Infectious Disease

Hospital mortality is considerably larger with COVID-19 than with flu

February 10, 2021

2 min read

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Verma reports receiving personal fees from Ontario Health. In the study you will find all relevant financial information from all other authors.

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Patients hospitalized with COVID-19 were almost 3.5 times more likely to die than influenza patients, according to a study published in the Canadian Medical Association Journal.

“We can now definitely say that COVID-19 is much more severe than seasonal influenza.” Amol A. Verma, MD, MPhil, BSc, A general practitioner resident at St. Michael Hospital, Unity Health Toronto and the University of Toronto said in a press release. “Patients admitted to hospital in Ontario with COVID-19 were 3.5 times more likely to die, 1.5 times more intensive care unit use, and 1.5 times longer hospital stays than patients who were with influenza were recorded. “

Reference: Verma A et al., CMAJ. 2021; doi: 10.1503 / cmaj.202795.

Verma and colleagues conducted a retrospective cohort study using information from seven hospitals in Toronto and Ontario. They assessed adults enrolled in the intensive care unit between November 1, 2019 and June 30, 2020.

A total of 783 influenza recordings and 1,027 COVID-19 recordings were included in the study. The researchers found that these recordings accounted for 23.5% of all COVID-19 hospital admissions in Ontario during the study period.

Patients under the age of 50 accounted for 21.2% of all COVID-19 admissions and 24% of all intensive care admissions for COVID-19.

Researchers found that patients admitted with COVID-19 had significantly higher hospital mortality compared to patients with influenza (19.9% ​​vs 6.1%; adjusted RR) [aRR] = 3.46; 95% CI, 2.56-4.68).

They also found that patients with COVID-19 had a significantly higher level of use in the intensive care unit compared to patients with influenza (26.4% versus 18%; aRR = 1.5; 95% CI, 1.25-1, 80).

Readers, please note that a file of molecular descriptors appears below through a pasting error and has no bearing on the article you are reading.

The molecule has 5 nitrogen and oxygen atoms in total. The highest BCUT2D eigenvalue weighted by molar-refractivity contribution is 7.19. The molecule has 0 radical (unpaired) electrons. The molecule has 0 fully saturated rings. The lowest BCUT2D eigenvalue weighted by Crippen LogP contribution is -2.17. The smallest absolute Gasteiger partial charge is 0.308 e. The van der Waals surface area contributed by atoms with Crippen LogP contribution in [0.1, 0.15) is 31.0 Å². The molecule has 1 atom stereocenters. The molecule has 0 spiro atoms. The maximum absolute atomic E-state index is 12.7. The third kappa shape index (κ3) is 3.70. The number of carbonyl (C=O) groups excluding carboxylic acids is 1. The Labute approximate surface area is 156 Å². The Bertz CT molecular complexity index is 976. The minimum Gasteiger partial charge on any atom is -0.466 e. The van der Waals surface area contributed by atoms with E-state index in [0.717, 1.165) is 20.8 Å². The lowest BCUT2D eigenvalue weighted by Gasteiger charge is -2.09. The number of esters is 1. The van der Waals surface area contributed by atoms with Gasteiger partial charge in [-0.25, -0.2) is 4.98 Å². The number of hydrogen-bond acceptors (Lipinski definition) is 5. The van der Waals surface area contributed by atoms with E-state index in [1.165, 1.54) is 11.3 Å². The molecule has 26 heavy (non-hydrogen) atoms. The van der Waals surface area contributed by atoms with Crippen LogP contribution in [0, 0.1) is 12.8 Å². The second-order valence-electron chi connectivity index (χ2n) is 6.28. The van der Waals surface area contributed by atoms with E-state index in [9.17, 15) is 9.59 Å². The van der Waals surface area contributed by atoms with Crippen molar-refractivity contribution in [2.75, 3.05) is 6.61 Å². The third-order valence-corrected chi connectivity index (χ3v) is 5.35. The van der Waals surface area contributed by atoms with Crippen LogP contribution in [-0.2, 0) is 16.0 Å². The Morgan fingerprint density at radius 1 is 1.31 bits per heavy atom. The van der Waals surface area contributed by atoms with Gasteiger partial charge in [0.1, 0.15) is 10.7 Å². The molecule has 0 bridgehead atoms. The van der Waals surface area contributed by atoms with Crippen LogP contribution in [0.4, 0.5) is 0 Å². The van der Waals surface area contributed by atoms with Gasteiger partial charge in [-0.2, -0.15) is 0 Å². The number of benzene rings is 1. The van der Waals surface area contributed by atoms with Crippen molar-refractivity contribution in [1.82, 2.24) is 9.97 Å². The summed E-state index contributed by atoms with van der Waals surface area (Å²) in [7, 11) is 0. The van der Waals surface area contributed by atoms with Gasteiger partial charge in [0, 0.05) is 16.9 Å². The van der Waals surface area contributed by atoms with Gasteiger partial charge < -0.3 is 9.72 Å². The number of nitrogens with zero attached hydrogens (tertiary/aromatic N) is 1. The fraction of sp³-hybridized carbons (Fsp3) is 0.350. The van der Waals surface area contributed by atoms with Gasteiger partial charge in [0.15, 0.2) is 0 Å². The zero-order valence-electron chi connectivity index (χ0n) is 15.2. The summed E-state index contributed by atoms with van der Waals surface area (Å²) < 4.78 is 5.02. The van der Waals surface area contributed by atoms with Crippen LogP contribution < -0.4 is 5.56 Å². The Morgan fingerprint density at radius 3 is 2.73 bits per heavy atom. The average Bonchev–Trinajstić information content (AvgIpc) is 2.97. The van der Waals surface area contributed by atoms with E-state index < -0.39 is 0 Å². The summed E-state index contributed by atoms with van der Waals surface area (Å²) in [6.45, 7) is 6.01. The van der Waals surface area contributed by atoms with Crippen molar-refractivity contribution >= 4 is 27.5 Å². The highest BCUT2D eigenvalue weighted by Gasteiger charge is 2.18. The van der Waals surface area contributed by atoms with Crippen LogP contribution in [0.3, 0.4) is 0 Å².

In addition, patients with COVID-19 had longer hospital stays, with a median of 8.7 days compared to 4.8 days for patients with influenza (aRR = 1.45; 95% CI, 1.25-1.69).

According to the researchers, patients with COVID-19 were more likely to receive invasive ventilation than those with influenza (18.5% versus 9.3%; P = 0.001), but less likely to have bronchoscopy (2% versus 5.6%) ; P = 0.005).

The readmission rate after 30 days did not differ significantly between patients admitted with COVID-19 and patients with influenza (aRR = 0.98; 95% CI, 0.70-1.39).

“These differences can be compounded by poor immunity to the novel coronavirus compared to seasonal influenza resulting from previous infections and vaccinations,” Verma said in the press release. “Hopefully, the severity of COVID-19 will decrease over time as people are vaccinated against the virus and more effective treatments are identified. Unfortunately, there is also a possibility that variants of the virus are even more serious. “

References:

Press release

Verma A. et al., CMAJ. 2021; doi: 10.1503 / cmaj.202795.

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